Let’s Party Like It’s 2023! – Prince Flashback

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Let’s Party Like It’s 2023! – Prince Flashback

The ‘80s were a unique time for music. From the creation of new genres like pop and Electro to innovations in digital recording technology, the decade was a period like no other – a plastic-wrapped, neon fever-dream of bright colors and big hair. But, more than that, it was a forward-thinking time when people looked to the future and imagined what was possible.
1999
Standing at the forefront of a weird and wonderful future were a handful of who took it upon themselves to see just how far their could go. From David Bowie to Michael Jackson, legendary creative minds were working at the top of their game to develop the sounds and styles that would continue to influence us for decades. And of all the iconic ‘80s artists, perhaps none were as progressive and boundary-pushing in their sound as Prince.

One of A Kind

To say that Prince was one of a kind is an understatement. He was one of the defining voices of the ‘80s, a monolithic presence in and an inspiration to thousands of artists. That being said, despite what his name might suggest, Prince wasn’t born into fame but came upon it through skill and talent.
His career began in 1976, when – at the age of 19 – he got one of his demo tapes in front of Warner Bros. Music. That one tape was enough to secure him a three-album contract. Those three albums were For You, Prince, and Dirty Mind.
His career began in 1976, when – at 19 – he got one of his demo tapes in front of Warner Bros. Music. That one tape was enough to secure him a three-album contract. Those three albums were For You, Prince, and Dirty Mind.
By 1982, Prince was already becoming a major star, but he had far from peaked. His best years were yet to come, and his next album would accelerate him to astronomic fame.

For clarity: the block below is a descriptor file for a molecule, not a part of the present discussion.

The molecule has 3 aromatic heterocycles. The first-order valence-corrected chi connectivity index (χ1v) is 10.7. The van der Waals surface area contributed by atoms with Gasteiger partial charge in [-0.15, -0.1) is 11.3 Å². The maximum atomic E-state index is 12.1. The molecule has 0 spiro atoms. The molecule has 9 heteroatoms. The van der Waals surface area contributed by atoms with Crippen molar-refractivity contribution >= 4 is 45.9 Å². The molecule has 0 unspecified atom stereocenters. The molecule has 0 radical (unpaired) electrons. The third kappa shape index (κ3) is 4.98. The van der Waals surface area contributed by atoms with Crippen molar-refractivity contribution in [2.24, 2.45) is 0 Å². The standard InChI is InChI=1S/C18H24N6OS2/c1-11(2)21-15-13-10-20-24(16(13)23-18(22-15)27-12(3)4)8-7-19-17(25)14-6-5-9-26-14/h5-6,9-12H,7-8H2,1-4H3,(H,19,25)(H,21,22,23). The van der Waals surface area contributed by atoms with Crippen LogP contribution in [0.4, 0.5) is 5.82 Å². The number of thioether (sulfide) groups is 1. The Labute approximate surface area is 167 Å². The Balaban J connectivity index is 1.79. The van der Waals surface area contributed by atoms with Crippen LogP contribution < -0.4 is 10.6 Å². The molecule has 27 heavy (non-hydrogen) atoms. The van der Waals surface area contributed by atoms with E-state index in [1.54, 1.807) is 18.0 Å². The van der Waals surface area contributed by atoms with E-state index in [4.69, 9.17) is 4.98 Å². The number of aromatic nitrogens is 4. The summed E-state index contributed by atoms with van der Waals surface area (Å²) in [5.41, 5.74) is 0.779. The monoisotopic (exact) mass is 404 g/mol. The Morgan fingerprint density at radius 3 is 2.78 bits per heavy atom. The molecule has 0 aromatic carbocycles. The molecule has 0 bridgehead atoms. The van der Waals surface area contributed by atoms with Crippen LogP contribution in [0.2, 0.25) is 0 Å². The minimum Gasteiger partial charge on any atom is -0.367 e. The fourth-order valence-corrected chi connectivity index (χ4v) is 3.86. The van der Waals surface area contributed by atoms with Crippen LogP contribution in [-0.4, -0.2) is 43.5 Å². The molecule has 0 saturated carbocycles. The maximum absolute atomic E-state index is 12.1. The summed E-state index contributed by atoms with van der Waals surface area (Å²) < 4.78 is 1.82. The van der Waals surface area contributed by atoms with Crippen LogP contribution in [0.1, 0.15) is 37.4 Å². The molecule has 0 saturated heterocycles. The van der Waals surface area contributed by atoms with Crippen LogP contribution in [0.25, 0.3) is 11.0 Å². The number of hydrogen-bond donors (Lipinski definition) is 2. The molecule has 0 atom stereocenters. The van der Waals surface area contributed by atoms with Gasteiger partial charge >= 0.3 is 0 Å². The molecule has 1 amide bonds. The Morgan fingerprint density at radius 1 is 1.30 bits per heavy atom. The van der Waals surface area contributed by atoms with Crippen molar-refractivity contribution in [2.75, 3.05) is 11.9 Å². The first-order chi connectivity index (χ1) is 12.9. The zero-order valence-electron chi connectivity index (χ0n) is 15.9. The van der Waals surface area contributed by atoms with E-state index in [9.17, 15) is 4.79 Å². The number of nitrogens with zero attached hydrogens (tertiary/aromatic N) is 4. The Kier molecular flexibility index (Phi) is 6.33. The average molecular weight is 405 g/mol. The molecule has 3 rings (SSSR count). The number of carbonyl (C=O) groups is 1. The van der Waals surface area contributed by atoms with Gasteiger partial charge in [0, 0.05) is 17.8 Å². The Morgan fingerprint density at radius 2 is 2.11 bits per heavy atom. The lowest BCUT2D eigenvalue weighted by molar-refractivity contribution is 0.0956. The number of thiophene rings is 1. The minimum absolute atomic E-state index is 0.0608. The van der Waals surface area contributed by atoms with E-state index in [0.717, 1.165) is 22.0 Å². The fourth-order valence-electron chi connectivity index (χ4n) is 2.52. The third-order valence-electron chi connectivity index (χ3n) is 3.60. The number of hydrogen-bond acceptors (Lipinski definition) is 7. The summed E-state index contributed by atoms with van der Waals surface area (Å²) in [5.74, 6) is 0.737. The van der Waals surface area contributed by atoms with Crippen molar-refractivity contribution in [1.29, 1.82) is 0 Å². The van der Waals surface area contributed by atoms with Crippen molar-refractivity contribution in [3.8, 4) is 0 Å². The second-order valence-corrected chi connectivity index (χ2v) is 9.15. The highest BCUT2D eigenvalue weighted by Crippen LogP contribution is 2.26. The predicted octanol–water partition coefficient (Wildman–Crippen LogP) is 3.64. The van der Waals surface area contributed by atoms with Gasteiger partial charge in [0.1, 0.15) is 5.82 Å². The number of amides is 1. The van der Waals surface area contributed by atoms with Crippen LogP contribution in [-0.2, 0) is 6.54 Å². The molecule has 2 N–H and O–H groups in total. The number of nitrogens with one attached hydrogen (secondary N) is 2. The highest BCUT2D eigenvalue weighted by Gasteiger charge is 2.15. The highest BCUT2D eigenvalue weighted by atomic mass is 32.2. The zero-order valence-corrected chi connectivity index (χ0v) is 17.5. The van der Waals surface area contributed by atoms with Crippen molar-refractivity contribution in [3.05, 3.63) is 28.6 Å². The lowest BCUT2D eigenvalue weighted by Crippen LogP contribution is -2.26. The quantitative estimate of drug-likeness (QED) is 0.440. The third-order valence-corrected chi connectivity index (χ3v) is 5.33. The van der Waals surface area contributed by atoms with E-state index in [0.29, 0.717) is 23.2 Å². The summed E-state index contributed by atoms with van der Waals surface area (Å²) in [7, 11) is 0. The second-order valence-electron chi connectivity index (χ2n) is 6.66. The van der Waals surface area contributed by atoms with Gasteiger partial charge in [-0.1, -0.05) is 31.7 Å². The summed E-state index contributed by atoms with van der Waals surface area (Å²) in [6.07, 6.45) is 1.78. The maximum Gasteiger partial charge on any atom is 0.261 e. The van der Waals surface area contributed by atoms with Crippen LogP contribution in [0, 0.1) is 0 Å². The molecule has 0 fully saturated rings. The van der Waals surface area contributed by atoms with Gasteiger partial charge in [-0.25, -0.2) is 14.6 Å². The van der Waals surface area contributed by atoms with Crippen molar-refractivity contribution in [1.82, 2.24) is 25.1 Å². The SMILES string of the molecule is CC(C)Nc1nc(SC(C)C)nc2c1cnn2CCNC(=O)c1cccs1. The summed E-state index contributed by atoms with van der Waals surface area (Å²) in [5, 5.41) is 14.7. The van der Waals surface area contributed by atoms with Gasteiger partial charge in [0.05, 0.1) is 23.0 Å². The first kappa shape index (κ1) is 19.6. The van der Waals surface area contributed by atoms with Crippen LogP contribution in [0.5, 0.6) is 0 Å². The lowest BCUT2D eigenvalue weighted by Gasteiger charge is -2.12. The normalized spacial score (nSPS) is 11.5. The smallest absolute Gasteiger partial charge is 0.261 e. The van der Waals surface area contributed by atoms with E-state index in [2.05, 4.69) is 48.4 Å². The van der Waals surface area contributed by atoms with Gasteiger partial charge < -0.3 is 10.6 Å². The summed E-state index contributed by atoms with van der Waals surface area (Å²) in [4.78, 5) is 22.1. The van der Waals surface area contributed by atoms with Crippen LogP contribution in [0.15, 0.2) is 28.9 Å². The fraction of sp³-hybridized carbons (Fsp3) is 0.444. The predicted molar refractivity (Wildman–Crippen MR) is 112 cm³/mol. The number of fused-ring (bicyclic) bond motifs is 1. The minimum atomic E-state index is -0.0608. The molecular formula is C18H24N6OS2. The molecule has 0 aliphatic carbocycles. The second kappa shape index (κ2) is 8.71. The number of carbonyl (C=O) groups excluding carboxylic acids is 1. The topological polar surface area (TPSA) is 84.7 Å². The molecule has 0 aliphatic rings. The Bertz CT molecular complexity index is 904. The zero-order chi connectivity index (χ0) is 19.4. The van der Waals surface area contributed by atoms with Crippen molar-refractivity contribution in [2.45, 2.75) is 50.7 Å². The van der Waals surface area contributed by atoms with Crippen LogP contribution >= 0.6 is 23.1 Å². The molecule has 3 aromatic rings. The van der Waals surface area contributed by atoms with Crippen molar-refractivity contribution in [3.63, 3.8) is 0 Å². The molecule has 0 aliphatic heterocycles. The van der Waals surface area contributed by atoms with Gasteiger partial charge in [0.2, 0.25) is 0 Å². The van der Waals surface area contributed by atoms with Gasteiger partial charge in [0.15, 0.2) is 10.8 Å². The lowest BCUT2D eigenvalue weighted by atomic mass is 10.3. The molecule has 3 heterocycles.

1999

The album 1999 was released in August 1982 to massive critical and commercial success. Widely regarded as one of the greatest albums ever made, 1999 introduced the world to techniques and styles that would influence generations of House, R&B, and even techno.

Wildly ahead of its time – no pun intended – 1999 struck a chord with the 1980s’ growing obsession with the futuristic. The title song, in particular, spoke to the idea that the future was a happy place, a -ending party like no other.

At the same time, a cursory glance at the lyrics shows a fair amount of cold war tension. Lines such as “Everybody’s got a bomb/ We could all die any day,” and “I don’t wanna die/I’d rather dance my life away” feel quite explicit in their concerns about the risk of nuclear war.

Combining this dream-like vision of the future with the dark and real tensions of his day, Prince’s upbeat party hit speaks, more than anything else, to a dissonant view of the future – both wonderful and terrible.

Legacy

The year 1999 came and went, and despite many apocalyptic concerns – some more credible than others – the world did not end. Prince’s career continued to be successful, and although he is still best known for his ’80s material, he nonetheless produced until his tragic death in 2016.

Looking back on like “1999”, it’s hard to appreciate just how revolutionary it was at the time. It was energetic, funky, and vibrant, all while blending a mixture of disco, soul, and R&B. In short, it was a dance track through and through, and while it might even seem a little tame by modern dance standards, it’ll still get a crowd dancing all these years later.

So this year, as we look towards 2023 and wonder what the next year could bring, let’s also look back to a song that continues to inspire musicians all these years later.

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